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Practical alchemy archives - Fennel Plant Stone

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Date: Wed, 13 Aug 1997
From: Raymond P. Cullen

I thought yall would like reading a blow-by-blow description of the
final processes as they happen for making a plant stone.(I assume that
if you don't, you'll tell me.)

This is a second attempt in stone making. The first was an abortive
attempt with caraway. It failed because I fermented the plant mass
before separating the oil. (This was reported earlier.)

I started with about a pound of fennel seed. I ground it in a coffee
mill and macerated it in rain water for a couple of days. A steam
distillation was made, or rather a boiling water distillation was made
using an oil separator. About 20 ml of oil was obtained. The residue was
then fermented(some sugar and wine yeast were added) for a couple of
months. The oil was distilled in a 1 torr vacuum with a boiling range of
35-90. The fermented residue was distilled and rectified to about 93%
alcohol. The residue was burnt and calcined at 550. The ash was
extracted in a soxhlet with about 125 ml of the water from the
fermentation(after the alcohol was distilled.)The resultant liquid was
evaporated(some crystals present) and the residue calcined at 550. The
resultant 5 gm of salt was white.

The salt was placed in a 20ml vial with a septum cap and placed in an
incubator at 40. Today(Wednesday), a little after sunrise (6:58 am EDT),
20 ml of a 50% mixture of distilled oil and rectified alcohol was
prepared and placed in another septum capped vial. This mixture was
water white and only slightly turbid. Using a syringe, previously
cleaned and sterilized, two aliquots of 2 ml each were added to the salt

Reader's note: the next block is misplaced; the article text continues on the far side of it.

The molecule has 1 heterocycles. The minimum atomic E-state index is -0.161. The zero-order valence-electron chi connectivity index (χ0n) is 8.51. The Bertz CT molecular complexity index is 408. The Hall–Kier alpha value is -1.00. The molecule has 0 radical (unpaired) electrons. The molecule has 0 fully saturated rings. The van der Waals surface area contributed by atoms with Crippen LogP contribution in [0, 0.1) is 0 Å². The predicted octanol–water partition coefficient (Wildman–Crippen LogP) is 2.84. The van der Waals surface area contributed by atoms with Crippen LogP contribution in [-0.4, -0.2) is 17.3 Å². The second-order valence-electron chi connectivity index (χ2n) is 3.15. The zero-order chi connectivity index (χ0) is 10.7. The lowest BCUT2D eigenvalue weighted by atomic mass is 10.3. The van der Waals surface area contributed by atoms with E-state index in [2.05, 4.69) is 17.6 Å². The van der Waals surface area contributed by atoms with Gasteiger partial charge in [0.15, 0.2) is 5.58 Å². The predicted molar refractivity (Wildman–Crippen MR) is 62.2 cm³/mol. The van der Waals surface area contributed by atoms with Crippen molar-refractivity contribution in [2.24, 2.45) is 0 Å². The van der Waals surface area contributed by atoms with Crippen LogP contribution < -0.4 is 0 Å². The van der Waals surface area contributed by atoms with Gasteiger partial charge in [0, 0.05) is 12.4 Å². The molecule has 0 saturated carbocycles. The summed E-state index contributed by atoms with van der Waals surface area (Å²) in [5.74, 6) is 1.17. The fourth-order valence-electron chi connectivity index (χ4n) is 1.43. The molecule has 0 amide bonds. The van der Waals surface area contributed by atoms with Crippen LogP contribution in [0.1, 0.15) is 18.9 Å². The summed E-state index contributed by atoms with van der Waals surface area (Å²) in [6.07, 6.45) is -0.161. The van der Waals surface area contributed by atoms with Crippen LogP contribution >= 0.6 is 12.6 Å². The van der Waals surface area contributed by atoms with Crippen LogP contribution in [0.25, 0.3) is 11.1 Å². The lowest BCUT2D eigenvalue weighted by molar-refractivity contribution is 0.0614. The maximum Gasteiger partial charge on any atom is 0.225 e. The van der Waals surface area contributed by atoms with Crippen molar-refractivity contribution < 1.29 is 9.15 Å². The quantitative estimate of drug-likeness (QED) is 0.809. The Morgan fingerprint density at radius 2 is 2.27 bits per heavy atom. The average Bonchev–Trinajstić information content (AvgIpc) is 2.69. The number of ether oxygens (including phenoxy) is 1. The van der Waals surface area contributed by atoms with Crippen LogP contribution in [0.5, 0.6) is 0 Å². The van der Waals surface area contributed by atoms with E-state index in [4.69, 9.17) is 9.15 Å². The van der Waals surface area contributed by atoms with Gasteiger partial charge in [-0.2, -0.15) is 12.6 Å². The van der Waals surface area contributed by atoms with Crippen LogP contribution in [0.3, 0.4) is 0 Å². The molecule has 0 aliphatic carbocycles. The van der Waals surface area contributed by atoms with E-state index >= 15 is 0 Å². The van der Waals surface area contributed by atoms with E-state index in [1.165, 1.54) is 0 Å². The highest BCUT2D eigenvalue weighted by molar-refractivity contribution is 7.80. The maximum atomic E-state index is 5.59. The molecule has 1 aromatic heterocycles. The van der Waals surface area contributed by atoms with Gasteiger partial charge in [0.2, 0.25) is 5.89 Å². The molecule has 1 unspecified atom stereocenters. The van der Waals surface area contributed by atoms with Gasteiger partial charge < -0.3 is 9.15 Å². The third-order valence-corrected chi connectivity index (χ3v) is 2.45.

contained in the vial. This was enough to moisten the salt. No immediate
color changes were apparent. The vial was returned to the sand bath
incubator at 40.

At 5 pm EDT, a color change from white to a light straw color was noted.

Stay tuned for the next episode,
Ray


From: Steve Kalec
Date: Thu, 21 Aug 1997

Dear Raymond,

Thanks for sharing with us the unfoldment and results of
your experimenting with the Fennel Stone. Just want to let you know
that I am following it with great interest. Keep us up to date. Thanks.

Best Regards

Steve Kalec


Date: Wed, 20 Aug 1997
From: Raymond P. Cullen

This is the report on the making of a fennel stone after one week.

On day 2, last Thursday, I added .75 ml additional alcohol/oil mix as
the mixture seemed to be dry on the top third. The straw color had
deepened to a dull yellow.

On day 8, today, the top third seems to be drying up again. The color
has become a darker yellow with a few isolated light brown spots.

Ray


Date: Wed, 01 Oct 1997
From: Raymond P. Cullen

The fennel stone continues to accept about 0.5 ml of the fennel
alcohol/fennel oil mixture each week. The color is still about the same
- dark yellow with a few light brown spots.

At the PON seminar on the acetates I learned from Jean Dubuis that my
efforts to prepare a "live" acetic acid from vinegar by distillation at
atmospheric pressure were in vain. He said that the 100-117 degrees
would kill the acetic life. He said that a vacuum distilllation might be
OK if the temperature was kept below 60.

So now, what to do with this "dead" 50% acetic acid?

After making some lead acetate from cerrusite and reading all these
posts on other metallic acetates, I decided to employ the remainder of
the fennel ash that was not water soluble. I have been circulating the
50% acetic acid through the fennel ash for several days now in a
soxhlet. After one day, the resultant liquid looked about the same, and
I began to loose hope of seeing any product. The second day showed some
white precipitate, which continued to increase. On the third day the
white precipitate turned pink after a few hours. This pink color
disappeared when I let the mixture cool at night. The pink reappeared
again the next day after a couple of hours and disappeared again on
cooling. In addition, the clear liquid above the precipitate is taking
on a green tinge.

Ray